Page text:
Wise, gentle, funny, and humble: that's some tall order in one poetry collection and #23 in the Hexagram Series from King's Road Press, Charles Trumbull's Between the Chimes, fits the bill.. Though a brief chapbook, at 14 pages with 32 poems, it displays all the qualities mentioned and is, indeed, very fine as a result.
Trumbull deals in everyday things, with an easy, often self-deprecating humor, reminiscent of Master Issa himself. Like Issa, some of the poems are plainly what they are; others resonate far beyond their apparent subject. Here's one with all those elements:
about my principles—
a wave collapses
The poet's revelation is right on the page: the wave crashes, being as deeply philosophical as will ever be necessary in this life, snapping the poet to attention. The spirit of haiku comes from a deep, meditative-like attention to things and, when that attention wanders, frequently, if we are lucky, nature calls us back.
There is a haiku about baseball, a subject I formally hated for poetry (until straightened out by Ed Markowski), two about graveyards, and another about elections. Election Day, it seems to me is a "holiday" which often is captured wonderfully in haiku - somebody should think about a small collection of election poems someday, if it hasn't been already done.
line drive to center
all faces turn toward
the sunflower field
This poem is exactly why I was wrong about baseball and haiku. What a beautiful little piece, drawing us into the nature element of the national past time and making sure that people know exactly what they are like. For some reason, probably obvious, I thought about the delicious tennis scene in Alfred Hitchcock's Strangers on a Train.
nearly dusk . . .
the shadow of her tombstone
One of two graveyard poems, "nearly dusk" is probably my favorite in the book. It is at once literal, figurative, heart-wrenching, and lovely. Also possibly dark, creepy, horrific and more. It's your half glass of water: choose.
a neighborhood dog
marks his choice
Really, someone should do a small collection of election day poems. This one is a beaut and would deserve a prominent place.
on my copy of
Robert's Rules of Order
a dried speck of blood
Somehow, this poem feels like it should have been placed (by me) before the graveyard poem. One of the great virtues of these poems is their truth - they have a quality of the found poem about them, a satori-like state again in that true spirit of haiku of which this is a good example. Also, in this case, it happens to be very funny, especially for anyone who has had to suffer through emotionally charged meetings governed by the thin veil of civilizing influence which Robert's Rules provides.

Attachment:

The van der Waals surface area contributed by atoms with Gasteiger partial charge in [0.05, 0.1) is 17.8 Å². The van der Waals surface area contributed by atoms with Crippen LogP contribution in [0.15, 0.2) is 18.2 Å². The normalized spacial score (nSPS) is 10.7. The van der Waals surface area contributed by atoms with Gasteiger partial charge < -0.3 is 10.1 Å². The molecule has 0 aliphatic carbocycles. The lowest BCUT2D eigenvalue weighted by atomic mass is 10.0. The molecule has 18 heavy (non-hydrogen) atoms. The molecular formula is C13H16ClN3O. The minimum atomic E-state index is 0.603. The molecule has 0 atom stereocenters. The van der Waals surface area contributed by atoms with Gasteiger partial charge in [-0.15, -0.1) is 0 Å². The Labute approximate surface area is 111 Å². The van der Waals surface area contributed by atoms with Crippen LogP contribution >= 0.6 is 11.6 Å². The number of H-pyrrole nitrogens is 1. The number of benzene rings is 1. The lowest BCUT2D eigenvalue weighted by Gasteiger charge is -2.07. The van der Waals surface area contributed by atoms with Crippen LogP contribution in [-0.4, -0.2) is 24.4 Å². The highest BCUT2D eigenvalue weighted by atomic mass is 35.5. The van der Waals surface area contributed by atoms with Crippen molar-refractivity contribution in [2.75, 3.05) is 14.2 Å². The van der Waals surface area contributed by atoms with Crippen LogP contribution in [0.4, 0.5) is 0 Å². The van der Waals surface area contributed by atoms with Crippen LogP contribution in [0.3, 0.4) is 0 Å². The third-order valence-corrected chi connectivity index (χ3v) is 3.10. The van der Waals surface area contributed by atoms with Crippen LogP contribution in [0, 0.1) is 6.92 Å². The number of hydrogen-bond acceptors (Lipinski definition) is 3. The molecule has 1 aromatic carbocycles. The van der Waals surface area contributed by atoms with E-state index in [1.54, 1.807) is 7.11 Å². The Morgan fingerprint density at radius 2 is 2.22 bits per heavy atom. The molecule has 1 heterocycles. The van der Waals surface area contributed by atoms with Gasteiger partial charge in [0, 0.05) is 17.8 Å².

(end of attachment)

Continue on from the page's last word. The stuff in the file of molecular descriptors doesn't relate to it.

the dancer's feet
in fourth position
This fine ku catches the poet in the attentive mode - how often we miss the details in everyday mundane tasks such as standing in line, as suggested above in the wave poem. A perfect little moment here.
pansies we smile back
This is another personal favorite - plainly stated. Four words, one moment, universal - live in it, dwell there, it's eternity.
the chimes of the clock
Again, another moment ensnared, a suggestion of time stopped, if just for an instant. One might think of this as the unmeasured moment. This is the heart of haiku, the heart of life, the breath held, in, out, rest ... live.
It is noted in the prefatory material that the cover image for the chapbook is Hexagram 10, from the I Ching, entitled "Treading Carefully." Here is the explication:
When treading upon the tail of a tiger, if it does not bite you have success. For the weak to take a stand against the strong is not dangerous if it happens in good humour.
Looking back over the book and the poems highlighted in this post in light of the hexagram is potentially instructive. The hexagram gives fair warning, and also a potential approach to a hostile environment. Humor is a key; backing down not a particular option.
As another bard so aptly put it, "it's life and life only."
This week's poem comes from Lilliput Review, #177, December 2010. Enjoy.
I pull up a weed
to find at bottom
a heart rough
the human heart, too
translated by David G. Lanoue
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